So, I said there were 40,783 runners at the marathon. Did I mention how many pedestrians and onlookers there were? A gajillion. Since the race route was not entirely closed off, there were many large streets where pedestrians could still cross. I had to dodge many thoughtless pedestrians who got lost in a sea of runners and stood there like a lost little puppy with a crusty baguette. It was funny, but equally frustrating.

8) See hundreds of people pee in scenic Parisian parks.

paris_marathon_3Hey, we’re all human. We gotta pee. Running through the Bois de Vincennes, the largest public park in Paris, was like being at a pee-fest. Not sure if this happens at other large marathons (surely it must), but I did not expect to see so many people stop to squat and piss in Parisian bushes and trees. It was a hoot. It is perhaps the only day when it’s socially acceptable to piss in front of thousands of onlookers.

9) An orange never tasted so good.

My favorite fruit is the orange. There’s just nothin’ as exquisite as a succulent Navel orange on a hot day. And guess what? Volunteers passed out lots and lots of oranges at the water stations….alongside raisins, sugar cubes, and bananas! NOM!

10) It’s like being in real-life Mario Kart: dodge the banana peels!

Volunteers passed out lots of bananas at the water stations. Which means all the banana peels must go somewhere…like on the cobblestoned race route. Needless to say, slippery banana peels + water puddles = no bueno. It was totally dangerous and I had to walk during the nightmarish pathway along the water stations… or else risk slipping and dying. My friend who ran the marathon with me said she owned this part of the marathon because she pwns at Mario Kart. #madskillz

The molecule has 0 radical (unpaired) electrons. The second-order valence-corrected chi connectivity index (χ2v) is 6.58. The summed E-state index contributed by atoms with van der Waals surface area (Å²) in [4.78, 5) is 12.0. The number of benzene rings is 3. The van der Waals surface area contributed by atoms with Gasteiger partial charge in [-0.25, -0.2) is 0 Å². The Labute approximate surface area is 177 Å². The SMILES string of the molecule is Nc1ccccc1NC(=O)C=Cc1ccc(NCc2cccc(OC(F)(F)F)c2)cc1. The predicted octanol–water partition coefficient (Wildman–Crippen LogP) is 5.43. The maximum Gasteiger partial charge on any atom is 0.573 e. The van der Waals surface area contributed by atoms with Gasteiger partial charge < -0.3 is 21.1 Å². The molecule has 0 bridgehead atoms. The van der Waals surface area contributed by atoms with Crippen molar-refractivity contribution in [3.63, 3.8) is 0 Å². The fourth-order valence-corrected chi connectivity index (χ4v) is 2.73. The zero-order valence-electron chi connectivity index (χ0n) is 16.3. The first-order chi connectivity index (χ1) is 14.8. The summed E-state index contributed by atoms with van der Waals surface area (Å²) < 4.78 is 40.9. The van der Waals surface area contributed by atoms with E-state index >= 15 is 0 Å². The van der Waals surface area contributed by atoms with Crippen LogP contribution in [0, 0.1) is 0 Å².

11) You can eat whatever the hell you want afterwards.

But like, really. Running 26.2 miles will make you hungrier than the minutes leading up to Thanksgiving dinner. And you’re in the most delicious city in the world! Baguettes, cheese, croissants, etc. are at your finger tips. I shelled out big money for the “premium package” which gave me access to a Parisian buffet afterwards.

12) Everybody needs a good ol’ cathartic cry.

Yes, I cried when I crossed the finished line. Finishing the last 6.2 miles of the marathon was honestly the hardest thing I have ever done. Months of arduous training finally concluded with my successful completion of the marathon. A cathartic marathon cry is a cry worth training for.

13) Hear the cries and screams of other marathoners in the massage room.

As soon as I entered the massage room for marathon finishers, I wanted to shut off my brain. I saw blisters being popped, blackened toe nails being tended to, and muscles being caressed. One lady had a cramp so bad she wailed the loudest shriek I have ever heard. But the masseuses were angels. A massage has never felt so deserved.

14) Feel inspired.

I just can’t explain what it’s like to be alongside thousands of other runners. Talk about inspiration overload. Runners inspire me because they get up and literally GO. You need paris_marathon_4nothing else but motivation and running shoes. And maybe an iPod. The compounded months of intense training is what I’m most proud of. It’s the journey, not the destination. Because to get to the destination (i.e., the finish line), the journey involved many, many, many miles. So really, I ran a lot more than just 26.2 miles to get to the finish line.

15) Check off “Run a Marathon in Paris” off your bucket list.

I felt a huge sense of accomplishment after all of this ended. And I like to check things off my bucket list. And “running a marathon” just happened to be on my list. And Paris will always be more magical than any other city. J’adore Paris!

If you’re considering running the Paris Marathon one day, bon courage!!! You can do it!